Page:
Tributes to hospital worker killed in hit-and-run incident
The family of a hospital worker killed in a hit-and-run incident as she walked home from her shift have paid tribute to her.
Janice De'Botte, 57, of West Didsbury, Greater Manchester, was yards away from her home when she was mown down by a van on January 16.
She and another pedestrian were left lying in the road as the car drove away.
The grandmother, who had worked as a cleaner at Wythenshawe Hospital and also at a local care home, died six days later in hospital.
Her friend, a 70-year-old woman who was also hit, remains in hospital in a serious but stable condition.
The incident happened shortly before 7pm on Princess Road in West Didsbury.
Witnesses reported a white Vauxhall Vivaro van had hit the women, stopped briefly and was then driven away from the scene.
A vehicle matching this description was found at the entrance to Wythenshawe Park.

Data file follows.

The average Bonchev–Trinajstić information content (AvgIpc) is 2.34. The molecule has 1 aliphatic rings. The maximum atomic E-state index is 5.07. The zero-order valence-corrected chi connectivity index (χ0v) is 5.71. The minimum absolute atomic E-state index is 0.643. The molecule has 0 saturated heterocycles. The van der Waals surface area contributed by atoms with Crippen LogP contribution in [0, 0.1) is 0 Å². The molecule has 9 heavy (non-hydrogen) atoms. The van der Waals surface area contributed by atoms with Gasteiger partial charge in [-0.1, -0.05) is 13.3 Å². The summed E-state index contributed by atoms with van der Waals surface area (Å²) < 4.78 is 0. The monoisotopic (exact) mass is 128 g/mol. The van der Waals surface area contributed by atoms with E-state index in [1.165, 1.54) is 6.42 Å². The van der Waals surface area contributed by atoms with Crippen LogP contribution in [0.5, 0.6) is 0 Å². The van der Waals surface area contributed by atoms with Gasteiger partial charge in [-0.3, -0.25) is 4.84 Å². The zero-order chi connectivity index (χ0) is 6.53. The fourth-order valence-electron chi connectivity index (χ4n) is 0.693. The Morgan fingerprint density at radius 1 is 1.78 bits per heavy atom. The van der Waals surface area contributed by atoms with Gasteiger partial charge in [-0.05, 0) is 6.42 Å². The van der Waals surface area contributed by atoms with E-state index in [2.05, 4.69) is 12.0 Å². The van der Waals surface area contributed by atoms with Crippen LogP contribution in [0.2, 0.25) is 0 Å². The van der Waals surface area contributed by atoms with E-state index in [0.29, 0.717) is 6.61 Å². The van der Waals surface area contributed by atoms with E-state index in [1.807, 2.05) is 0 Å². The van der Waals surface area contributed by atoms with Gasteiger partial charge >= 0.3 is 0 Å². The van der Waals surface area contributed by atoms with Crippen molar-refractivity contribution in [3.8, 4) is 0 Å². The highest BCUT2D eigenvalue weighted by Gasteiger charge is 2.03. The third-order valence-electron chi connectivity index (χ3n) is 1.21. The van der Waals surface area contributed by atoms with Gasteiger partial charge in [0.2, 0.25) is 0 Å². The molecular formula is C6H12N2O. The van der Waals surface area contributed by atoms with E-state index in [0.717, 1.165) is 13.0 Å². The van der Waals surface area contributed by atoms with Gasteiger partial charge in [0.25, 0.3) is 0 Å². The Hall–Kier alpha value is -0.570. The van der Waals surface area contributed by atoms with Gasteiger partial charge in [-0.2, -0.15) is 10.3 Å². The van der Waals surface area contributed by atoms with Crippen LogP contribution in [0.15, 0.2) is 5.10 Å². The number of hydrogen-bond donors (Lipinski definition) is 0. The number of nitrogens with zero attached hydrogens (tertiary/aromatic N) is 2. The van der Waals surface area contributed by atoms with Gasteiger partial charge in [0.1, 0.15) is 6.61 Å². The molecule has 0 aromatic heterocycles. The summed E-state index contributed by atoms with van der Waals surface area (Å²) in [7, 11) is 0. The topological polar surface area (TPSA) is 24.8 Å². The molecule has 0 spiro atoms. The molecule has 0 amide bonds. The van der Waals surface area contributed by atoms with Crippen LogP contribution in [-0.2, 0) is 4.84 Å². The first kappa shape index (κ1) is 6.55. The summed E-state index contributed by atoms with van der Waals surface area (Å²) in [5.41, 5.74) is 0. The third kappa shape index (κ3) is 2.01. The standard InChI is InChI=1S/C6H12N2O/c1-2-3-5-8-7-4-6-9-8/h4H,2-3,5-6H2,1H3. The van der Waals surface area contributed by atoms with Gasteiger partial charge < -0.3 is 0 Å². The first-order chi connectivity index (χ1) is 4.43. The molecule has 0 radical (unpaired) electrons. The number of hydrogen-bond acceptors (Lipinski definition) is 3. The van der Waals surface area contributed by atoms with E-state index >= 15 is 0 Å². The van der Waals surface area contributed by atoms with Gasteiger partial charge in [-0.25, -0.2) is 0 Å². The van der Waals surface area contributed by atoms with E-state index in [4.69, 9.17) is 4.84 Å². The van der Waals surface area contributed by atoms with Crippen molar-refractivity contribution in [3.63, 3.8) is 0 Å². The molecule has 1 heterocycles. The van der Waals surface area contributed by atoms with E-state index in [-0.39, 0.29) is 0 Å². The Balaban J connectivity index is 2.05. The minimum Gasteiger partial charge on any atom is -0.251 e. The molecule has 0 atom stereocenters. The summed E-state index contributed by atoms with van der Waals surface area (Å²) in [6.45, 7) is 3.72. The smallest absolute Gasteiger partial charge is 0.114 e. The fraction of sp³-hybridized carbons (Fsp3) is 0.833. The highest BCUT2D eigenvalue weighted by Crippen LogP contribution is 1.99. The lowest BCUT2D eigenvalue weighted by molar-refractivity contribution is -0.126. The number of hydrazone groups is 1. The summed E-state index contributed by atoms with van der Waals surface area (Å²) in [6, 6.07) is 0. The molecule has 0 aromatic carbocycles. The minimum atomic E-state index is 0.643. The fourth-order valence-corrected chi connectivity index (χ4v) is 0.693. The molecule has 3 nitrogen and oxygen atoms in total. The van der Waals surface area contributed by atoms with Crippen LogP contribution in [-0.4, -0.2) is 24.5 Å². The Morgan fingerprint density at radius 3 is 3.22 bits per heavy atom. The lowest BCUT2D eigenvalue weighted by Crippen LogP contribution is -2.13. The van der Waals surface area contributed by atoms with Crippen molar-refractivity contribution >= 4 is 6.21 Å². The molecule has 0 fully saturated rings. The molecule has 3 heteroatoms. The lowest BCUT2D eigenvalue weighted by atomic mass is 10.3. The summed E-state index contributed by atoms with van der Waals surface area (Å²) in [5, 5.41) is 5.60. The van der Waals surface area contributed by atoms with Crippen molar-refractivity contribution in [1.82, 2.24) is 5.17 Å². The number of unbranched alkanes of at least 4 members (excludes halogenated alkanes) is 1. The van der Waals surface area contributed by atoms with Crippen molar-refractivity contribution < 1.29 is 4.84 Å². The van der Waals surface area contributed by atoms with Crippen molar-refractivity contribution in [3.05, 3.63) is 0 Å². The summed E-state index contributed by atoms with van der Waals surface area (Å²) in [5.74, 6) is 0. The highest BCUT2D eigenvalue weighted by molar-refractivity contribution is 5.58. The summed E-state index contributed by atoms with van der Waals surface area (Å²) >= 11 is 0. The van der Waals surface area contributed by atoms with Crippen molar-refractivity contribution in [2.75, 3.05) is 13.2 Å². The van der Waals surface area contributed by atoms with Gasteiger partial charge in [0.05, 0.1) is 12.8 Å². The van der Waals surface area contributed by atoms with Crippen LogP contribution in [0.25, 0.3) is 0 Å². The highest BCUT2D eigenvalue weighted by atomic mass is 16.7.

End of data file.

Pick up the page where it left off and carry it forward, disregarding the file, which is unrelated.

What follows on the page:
Her family paid tribute to "loving" Ms De'Botte who was also known as Angela.
In a statement they said: "Janice came from a very large family and was a loving mum, partner, nana, sister, aunty and cousin, she also had a large circle of friends and was a popular neighbour.
"On the day of her accident Janice was on her way home from working a shift at Wythenshawe Hospital and was crossing the road on a pedestrian crossing with a friend only yards from her home when they were both struck by a van. The van driver sped away from the scene without stopping leaving them both lying in the road.
"Everything Janice did was for her family and she was extremely proud of them all and everything they had achieved. Words cannot express how we feel that she has been taken away from us so suddenly and so cruelly."
Greater Manchester Police (GMP) said that two men were arrested on suspicion of causing serious injury by dangerous driving and failing to stop at the scene of a collision.
They have both been bailed pending further inquiries.
Anyone with information is asked to contact police on 0161 856 4741.
Alternatively, information can be passed to police anonymously by calling Crimestoppers on 0800 555 111.